Lowestoft project takes countywide prize

AN innovative Lowestoft-based scheme has taken more plaudits after lifting the top prize in a Suffolk-wide contest this evening (Tuesday).Voluntary work and projects devised and actioned by young people throughout the county to help reduce crime and make Suffolk a safer and better place to live, were rewarded at a ceremony hosted by The High Sheriff of Suffolk, Diana Hunt JP DL, at St.

AN innovative Lowestoft-based scheme has taken more plaudits after lifting the top prize in a Suffolk-wide contest this evening (Tuesday).

Voluntary work and projects devised and actioned by young people throughout the county to help reduce crime and make Suffolk a safer and better place to live, were rewarded at a ceremony hosted by The High Sheriff of Suffolk, Diana Hunt JP DL, at St. Nicholas Centre, Ipswich.

Compered by Mark Murphy of BBC Radio Suffolk and organised by The Suffolk Foundation that manages the High Sheriff's Fund, the event was held to recognise and reward the work of many voluntary and community groups and organisations working to improve their communities.

And topping the list of award-winners was the Lowestoft-based Mow and Grow project who beat the Waterfront Community Centre Senior Anchor Club of Ipswich and JUMP, also from Lowestoft, for the Suffolk Crimebeat Award which was given by the High Sheriff for their innovative gardening service that had not only cut grass, but cut fear of crime too in the area.


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Established in 2006 by voluntary CEO Trevor Lynn, Mow and Grow provides a free gardening service for vulnerable people in the community while providing work experience, life skills and accredited training and employment to those at a disadvantage in the labour market.

During 2008, the 100 volunteers made more than 1500 garden visits, bringing the gardens up to the standard of the neighbour's homes, so they are not marked for petty burglary, resulting in a reduction in fear of crime by more than 85%.

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It established an Open College Network (OCN) assessment centre that has become the UK's first ever provider of horticultural machinery qualifications as well as delivered 100 OCN qualifications to those with little or no formal qualifications and generated more than 8000 hours of volunteering in the community.

One referral joined as a problem youth at risk, gained qualifications and has become an instructor. He now takes eight adults with learning difficulties to run a grounds maintenance and composting programme at a day care centre that won a county waste partnership last year. The project now employs six new staff and the leader is set to start a new arm of Mow and Grow entitled Sport and Grow.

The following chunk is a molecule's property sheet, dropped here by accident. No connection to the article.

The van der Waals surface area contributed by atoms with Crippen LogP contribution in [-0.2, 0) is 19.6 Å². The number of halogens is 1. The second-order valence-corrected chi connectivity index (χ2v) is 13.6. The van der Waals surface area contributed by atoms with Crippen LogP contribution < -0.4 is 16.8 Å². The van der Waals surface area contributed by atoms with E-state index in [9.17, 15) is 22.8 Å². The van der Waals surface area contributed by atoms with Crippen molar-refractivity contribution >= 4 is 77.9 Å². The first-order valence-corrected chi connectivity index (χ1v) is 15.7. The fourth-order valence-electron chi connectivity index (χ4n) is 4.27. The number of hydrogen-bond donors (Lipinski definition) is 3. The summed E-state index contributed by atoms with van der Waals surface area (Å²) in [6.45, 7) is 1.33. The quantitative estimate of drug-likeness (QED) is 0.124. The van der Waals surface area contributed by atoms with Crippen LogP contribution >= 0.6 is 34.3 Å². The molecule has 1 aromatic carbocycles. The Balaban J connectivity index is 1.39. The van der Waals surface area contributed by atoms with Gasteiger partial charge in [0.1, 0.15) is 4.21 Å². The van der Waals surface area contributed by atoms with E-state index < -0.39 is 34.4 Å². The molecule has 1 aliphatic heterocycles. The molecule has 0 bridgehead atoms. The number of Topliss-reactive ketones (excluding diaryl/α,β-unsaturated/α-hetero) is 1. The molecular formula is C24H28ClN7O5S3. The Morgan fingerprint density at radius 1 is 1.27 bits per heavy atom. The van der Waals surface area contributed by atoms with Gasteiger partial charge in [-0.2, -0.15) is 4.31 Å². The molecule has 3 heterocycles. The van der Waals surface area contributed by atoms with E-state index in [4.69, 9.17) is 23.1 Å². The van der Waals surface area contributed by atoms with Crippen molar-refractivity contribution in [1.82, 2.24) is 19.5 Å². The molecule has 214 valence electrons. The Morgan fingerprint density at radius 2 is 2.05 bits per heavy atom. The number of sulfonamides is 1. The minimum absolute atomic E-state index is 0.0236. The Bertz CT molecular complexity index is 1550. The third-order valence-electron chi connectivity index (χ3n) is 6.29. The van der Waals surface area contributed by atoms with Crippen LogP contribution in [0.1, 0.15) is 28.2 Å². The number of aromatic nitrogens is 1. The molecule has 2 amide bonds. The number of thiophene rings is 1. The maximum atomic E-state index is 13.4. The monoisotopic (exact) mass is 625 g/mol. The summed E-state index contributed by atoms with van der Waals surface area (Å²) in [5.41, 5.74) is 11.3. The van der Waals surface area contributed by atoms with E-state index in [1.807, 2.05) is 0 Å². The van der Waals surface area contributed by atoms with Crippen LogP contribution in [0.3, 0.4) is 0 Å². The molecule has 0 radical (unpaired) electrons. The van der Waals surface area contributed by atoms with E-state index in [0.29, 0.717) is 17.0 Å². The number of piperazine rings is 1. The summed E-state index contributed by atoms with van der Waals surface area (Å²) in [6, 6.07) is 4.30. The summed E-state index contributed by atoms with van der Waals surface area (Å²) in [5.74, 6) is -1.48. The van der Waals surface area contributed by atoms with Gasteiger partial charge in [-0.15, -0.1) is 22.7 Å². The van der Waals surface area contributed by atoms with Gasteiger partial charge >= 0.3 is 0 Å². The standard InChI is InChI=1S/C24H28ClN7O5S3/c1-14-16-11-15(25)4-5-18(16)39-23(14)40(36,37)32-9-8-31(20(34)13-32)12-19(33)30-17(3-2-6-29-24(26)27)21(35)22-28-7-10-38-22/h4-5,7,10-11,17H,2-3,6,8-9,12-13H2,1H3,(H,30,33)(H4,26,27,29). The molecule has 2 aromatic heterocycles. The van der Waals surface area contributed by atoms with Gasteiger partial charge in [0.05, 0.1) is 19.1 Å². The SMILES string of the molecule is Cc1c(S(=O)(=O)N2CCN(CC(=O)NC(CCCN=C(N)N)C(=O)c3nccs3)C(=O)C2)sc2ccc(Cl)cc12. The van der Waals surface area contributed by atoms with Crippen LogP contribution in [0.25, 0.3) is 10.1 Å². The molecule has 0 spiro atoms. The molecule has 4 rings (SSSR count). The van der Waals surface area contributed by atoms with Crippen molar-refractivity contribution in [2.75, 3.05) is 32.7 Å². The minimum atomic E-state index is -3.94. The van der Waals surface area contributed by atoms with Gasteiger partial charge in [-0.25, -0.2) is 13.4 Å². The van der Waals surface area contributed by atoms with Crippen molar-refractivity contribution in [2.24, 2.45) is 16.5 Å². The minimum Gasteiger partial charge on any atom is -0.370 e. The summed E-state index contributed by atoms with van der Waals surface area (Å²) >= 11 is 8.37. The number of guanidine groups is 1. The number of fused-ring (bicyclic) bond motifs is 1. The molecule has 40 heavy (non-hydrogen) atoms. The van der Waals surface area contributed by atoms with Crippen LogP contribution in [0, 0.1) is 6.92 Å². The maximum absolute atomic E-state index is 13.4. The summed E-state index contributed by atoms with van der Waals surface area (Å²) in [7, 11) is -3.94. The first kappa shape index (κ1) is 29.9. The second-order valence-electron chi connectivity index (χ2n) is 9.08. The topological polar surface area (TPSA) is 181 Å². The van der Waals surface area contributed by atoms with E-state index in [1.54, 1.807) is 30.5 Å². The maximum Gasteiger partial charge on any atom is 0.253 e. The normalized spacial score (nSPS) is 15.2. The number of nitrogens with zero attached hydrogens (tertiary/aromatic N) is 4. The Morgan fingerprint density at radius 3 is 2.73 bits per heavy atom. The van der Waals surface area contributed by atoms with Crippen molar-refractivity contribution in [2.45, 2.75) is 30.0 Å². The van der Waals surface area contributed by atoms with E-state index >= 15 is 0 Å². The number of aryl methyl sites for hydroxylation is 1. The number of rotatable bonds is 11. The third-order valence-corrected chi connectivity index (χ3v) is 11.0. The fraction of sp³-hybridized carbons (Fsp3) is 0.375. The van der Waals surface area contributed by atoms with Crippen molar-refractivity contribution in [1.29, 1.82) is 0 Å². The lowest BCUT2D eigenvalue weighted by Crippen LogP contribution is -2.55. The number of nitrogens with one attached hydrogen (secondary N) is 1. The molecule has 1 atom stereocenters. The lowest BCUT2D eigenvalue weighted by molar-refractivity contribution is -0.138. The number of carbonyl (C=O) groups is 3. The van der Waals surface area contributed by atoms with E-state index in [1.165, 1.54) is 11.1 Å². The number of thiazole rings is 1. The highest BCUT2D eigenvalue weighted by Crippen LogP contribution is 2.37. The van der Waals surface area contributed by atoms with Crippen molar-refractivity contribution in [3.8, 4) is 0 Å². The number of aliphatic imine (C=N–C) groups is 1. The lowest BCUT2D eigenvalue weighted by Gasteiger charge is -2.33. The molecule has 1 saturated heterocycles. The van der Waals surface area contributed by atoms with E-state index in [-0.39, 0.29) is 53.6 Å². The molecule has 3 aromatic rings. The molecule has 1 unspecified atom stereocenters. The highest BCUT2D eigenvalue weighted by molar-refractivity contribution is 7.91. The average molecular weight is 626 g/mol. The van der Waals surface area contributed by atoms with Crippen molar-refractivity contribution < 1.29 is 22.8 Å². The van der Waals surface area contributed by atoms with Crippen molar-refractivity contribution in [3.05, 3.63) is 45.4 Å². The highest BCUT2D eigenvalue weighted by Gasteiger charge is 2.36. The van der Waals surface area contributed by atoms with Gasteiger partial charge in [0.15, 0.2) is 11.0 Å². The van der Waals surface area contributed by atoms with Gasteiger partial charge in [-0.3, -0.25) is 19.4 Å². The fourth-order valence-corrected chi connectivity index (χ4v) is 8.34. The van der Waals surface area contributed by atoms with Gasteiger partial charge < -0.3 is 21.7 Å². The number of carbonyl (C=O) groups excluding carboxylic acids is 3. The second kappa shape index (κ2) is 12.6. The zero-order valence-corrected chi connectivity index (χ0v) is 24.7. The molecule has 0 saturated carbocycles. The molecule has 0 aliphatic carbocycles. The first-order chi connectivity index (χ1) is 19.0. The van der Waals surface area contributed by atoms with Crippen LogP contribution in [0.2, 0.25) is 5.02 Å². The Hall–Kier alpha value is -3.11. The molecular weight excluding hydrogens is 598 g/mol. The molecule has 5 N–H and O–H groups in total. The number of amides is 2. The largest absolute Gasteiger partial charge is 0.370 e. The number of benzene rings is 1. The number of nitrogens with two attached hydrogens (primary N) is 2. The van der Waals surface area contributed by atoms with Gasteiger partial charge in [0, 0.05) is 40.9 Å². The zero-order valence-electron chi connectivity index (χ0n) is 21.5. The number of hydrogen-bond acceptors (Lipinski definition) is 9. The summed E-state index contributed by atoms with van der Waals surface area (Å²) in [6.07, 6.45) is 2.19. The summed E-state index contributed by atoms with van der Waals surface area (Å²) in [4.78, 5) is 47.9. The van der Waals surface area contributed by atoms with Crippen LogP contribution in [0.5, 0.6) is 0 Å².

They go forward to the National Crimebeat Award finals to be held in June.

The runners-up Waterfront were commended for their work through the multimedia centre to engage disadvantaged young people in music, encourage community cohesion and fight prejudice and achieve crime reduction through the annual Respect festival.

Jump, a mentoring service for the young by the young, received commendation for helping those aged 13-18 through issues such as homelessness, drug misuse, teenage pregnancy and providing support for many who may not have come to the attention of the statutory authorities for help.

The winner of the Youth Organisation Award, cheque for �1000 and trophy, sponsored for the first time by Suffolk New College and presented by Dave Muller, was the Red Rose Chain whose work with marginalised groups engaging them in drama, developing scripts and producing films with key messages impressed the judges.

Over the past 10 years, the Ipswich-based group has worked with those including HMP Hollesley Bay, Montgomery Road Education Project, Belstead Special School delivering more than 30 theatre and 12 short film projects including three on crime prevention, designed to help the individuals reflect on the impact of their behaviour within the community.

The two other finalists were the Waterfront Community Centre Senior Anchor Club for its work in the Respect Festival, music workshops and providing a neutral space in the Alexandra Ward where young people can meet and collaborate on music and media projects and Halesworth-based Suffolk Artlink that works with 120 disadvantaged 8-16 year olds to encourage personal and social development through creative activities including group music making.

The Volunteer of The Year Award was presented by Paul Winter CEO of The Ipswich Building Society to 77-year-old Geoffrey Brogden from Needham Market for his decades of work with many charities and individuals. The former teacher of social work at Suffolk College advocates for those who had difficulty accessing services, volunteers for the Quakers, sits on The Greenwood Trust that provides funding for young people in financial difficulties to help with their education. Geoffrey received a trophy and a cheque for �1000 to be divided equally between the Workers Education Association and Ipswich Umbrella Trust.

Runners-up included Harry Stewart from Felixstowe for his fundraising work, leaderships and involvement with the leveltwo project and Mrs Elizabeth Bloice for her work with the Lowestoft Signing Choir.

Speaking about the awards, Stephen Singleton, Chief Executive of The Suffolk Foundation said: 'These awards really bring the many unsung heroes who are doing such great work throughout the county to the fore. These are the people who are really making a real difference at the grassroots of our communities, building social cohesion and creating safer environments. As the leading independent, grant making organisation in the county we support each one of them, these people are the glue in our communities.'

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